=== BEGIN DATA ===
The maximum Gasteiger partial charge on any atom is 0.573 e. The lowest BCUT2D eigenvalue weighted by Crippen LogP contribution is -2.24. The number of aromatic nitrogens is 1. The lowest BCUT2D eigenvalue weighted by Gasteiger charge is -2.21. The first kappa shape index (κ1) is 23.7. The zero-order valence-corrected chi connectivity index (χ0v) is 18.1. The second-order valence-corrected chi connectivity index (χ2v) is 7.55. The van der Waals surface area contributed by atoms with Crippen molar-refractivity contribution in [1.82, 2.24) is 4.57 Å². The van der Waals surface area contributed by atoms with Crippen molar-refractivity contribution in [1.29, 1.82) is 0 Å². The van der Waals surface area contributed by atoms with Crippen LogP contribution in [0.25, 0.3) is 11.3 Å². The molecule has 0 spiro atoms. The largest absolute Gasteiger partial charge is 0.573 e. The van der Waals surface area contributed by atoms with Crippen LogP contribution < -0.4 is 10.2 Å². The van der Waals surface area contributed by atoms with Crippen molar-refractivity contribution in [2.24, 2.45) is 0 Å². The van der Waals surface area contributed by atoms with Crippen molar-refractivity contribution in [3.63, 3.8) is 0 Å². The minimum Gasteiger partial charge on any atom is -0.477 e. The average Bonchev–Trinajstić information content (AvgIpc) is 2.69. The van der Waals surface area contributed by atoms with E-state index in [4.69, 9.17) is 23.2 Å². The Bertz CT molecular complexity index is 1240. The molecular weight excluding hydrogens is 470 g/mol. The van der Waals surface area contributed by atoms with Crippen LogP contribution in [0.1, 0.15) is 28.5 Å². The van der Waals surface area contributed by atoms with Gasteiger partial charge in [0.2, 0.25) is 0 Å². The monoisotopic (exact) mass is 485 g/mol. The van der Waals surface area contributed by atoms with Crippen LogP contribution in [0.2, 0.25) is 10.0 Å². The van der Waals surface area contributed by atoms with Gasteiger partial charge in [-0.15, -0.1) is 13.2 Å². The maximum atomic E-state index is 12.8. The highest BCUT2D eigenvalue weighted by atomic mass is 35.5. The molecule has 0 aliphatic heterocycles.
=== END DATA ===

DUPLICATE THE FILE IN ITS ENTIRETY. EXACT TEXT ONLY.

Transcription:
The maximum Gasteiger partial charge on any atom is 0.573 e. The lowest BCUT2D eigenvalue weighted by Crippen LogP contribution is -2.24. The number of aromatic nitrogens is 1. The lowest BCUT2D eigenvalue weighted by Gasteiger charge is -2.21. The first kappa shape index (κ1) is 23.7. The zero-order valence-corrected chi connectivity index (χ0v) is 18.1. The second-order valence-corrected chi connectivity index (χ2v) is 7.55. The van der Waals surface area contributed by atoms with Crippen molar-refractivity contribution in [1.82, 2.24) is 4.57 Å². The van der Waals surface area contributed by atoms with Crippen molar-refractivity contribution in [1.29, 1.82) is 0 Å². The van der Waals surface area contributed by atoms with Crippen LogP contribution in [0.25, 0.3) is 11.3 Å². The molecule has 0 spiro atoms. The largest absolute Gasteiger partial charge is 0.573 e. The van der Waals surface area contributed by atoms with Crippen LogP contribution < -0.4 is 10.2 Å². The van der Waals surface area contributed by atoms with Crippen molar-refractivity contribution in [2.24, 2.45) is 0 Å². The van der Waals surface area contributed by atoms with Crippen molar-refractivity contribution in [3.63, 3.8) is 0 Å². The minimum Gasteiger partial charge on any atom is -0.477 e. The average Bonchev–Trinajstić information content (AvgIpc) is 2.69. The van der Waals surface area contributed by atoms with E-state index in [4.69, 9.17) is 23.2 Å². The Bertz CT molecular complexity index is 1240. The molecular weight excluding hydrogens is 470 g/mol. The van der Waals surface area contributed by atoms with Crippen LogP contribution in [0.1, 0.15) is 28.5 Å². The van der Waals surface area contributed by atoms with Gasteiger partial charge in [0.2, 0.25) is 0 Å². The monoisotopic (exact) mass is 485 g/mol. The van der Waals surface area contributed by atoms with Crippen LogP contribution in [0.2, 0.25) is 10.0 Å². The van der Waals surface area contributed by atoms with Gasteiger partial charge in [-0.15, -0.1) is 13.2 Å². The maximum atomic E-state index is 12.8. The highest BCUT2D eigenvalue weighted by atomic mass is 35.5. The molecule has 0 aliphatic heterocycles.